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The Grooviness of the Long-Distance Runner

A world-class Kenyan marathoner puts on his dancing shoes

Author Andrew Jenner


CHICAGO—With the clapping, singing crowd on its feet and the Kenyan pop hit “Kuna Dawa” blasting through the fellowship hall, Wesley Korir makes his way to the front of the room. He executes a series of fluid side-shuffles, working himself low to the ground and up again, his hands waving above his head. Which is one way, apparently, of warming up for one of the biggest races of your life.

Korir and a handful of other Kenyans competing in the Chicago Marathon are being feted by the city’s Kenyan expatriate community, a pre-race tradition for the past 14 years. Korir is bouncing around the room as if he hasn’t a care in the world, even though he has quite a few: Having recently won the prestigious Boston Marathon and established himself as one of the world’s top distance runners, he now bears the burden of his compatriots’ high expectations.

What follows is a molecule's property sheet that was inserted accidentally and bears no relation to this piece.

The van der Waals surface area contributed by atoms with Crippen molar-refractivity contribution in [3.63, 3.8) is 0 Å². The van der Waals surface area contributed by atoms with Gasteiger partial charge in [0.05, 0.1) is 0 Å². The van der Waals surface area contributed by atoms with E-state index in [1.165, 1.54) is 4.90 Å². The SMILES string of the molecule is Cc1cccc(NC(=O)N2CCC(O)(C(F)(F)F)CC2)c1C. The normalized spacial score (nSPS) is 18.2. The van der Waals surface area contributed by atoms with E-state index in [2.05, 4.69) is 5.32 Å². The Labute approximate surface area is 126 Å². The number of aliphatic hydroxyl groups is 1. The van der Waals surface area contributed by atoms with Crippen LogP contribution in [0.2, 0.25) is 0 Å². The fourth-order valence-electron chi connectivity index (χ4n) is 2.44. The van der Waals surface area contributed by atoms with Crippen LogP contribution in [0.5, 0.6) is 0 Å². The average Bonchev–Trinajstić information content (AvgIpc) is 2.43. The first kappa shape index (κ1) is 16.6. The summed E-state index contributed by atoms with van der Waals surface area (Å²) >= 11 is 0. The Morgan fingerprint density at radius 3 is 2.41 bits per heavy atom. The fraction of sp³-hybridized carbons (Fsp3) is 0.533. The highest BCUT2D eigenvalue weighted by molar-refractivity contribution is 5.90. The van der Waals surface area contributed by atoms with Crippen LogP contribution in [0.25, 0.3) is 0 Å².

Certainly, Korir has come to Chicago eager to win, following second- and fourth-place finishes in the previous two years. If he’s feeling the pressure, though, he’s doing a good job of hiding it. When dinner is served, he tucks into his cornmeal ugali with the enthusiasm of a lumberjack, and regales his fellow diners with rapid-fire witticisms. Later Korir grows solemn, telling those around him there’s no point in being the best if you don’t put your talent to good use. He goes on to speak of his own charitable work. “If you’re running for no reason,” he says, “you’re just chasing after the wind.”

This same weekend, Korir will finish the Chicago Marathon a disappointing fifth. But that doesn’t matter right now, as the Kenyan folk hero takes to the dance floor to showcase, once again, his unimpeachable footwork.

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